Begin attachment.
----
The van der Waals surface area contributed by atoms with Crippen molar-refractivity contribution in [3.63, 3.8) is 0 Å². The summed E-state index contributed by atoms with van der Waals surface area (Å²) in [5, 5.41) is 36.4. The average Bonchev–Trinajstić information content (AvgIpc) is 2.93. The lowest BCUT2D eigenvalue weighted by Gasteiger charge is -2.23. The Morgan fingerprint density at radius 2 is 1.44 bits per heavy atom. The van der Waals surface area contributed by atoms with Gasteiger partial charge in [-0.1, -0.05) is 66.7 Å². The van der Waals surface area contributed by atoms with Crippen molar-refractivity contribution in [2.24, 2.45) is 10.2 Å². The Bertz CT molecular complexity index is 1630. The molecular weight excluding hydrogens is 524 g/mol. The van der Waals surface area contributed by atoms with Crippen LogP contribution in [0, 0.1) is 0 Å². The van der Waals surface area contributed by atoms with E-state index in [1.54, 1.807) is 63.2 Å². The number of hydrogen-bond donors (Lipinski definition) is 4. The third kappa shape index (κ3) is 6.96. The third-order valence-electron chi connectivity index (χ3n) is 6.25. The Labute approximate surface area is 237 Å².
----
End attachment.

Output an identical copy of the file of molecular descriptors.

The van der Waals surface area contributed by atoms with Crippen molar-refractivity contribution in [3.63, 3.8) is 0 Å². The summed E-state index contributed by atoms with van der Waals surface area (Å²) in [5, 5.41) is 36.4. The average Bonchev–Trinajstić information content (AvgIpc) is 2.93. The lowest BCUT2D eigenvalue weighted by Gasteiger charge is -2.23. The Morgan fingerprint density at radius 2 is 1.44 bits per heavy atom. The van der Waals surface area contributed by atoms with Gasteiger partial charge in [-0.1, -0.05) is 66.7 Å². The van der Waals surface area contributed by atoms with Crippen molar-refractivity contribution in [2.24, 2.45) is 10.2 Å². The Bertz CT molecular complexity index is 1630. The molecular weight excluding hydrogens is 524 g/mol. The van der Waals surface area contributed by atoms with Crippen LogP contribution in [0, 0.1) is 0 Å². The van der Waals surface area contributed by atoms with E-state index in [1.54, 1.807) is 63.2 Å². The number of hydrogen-bond donors (Lipinski definition) is 4. The third kappa shape index (κ3) is 6.96. The third-order valence-electron chi connectivity index (χ3n) is 6.25. The Labute approximate surface area is 237 Å².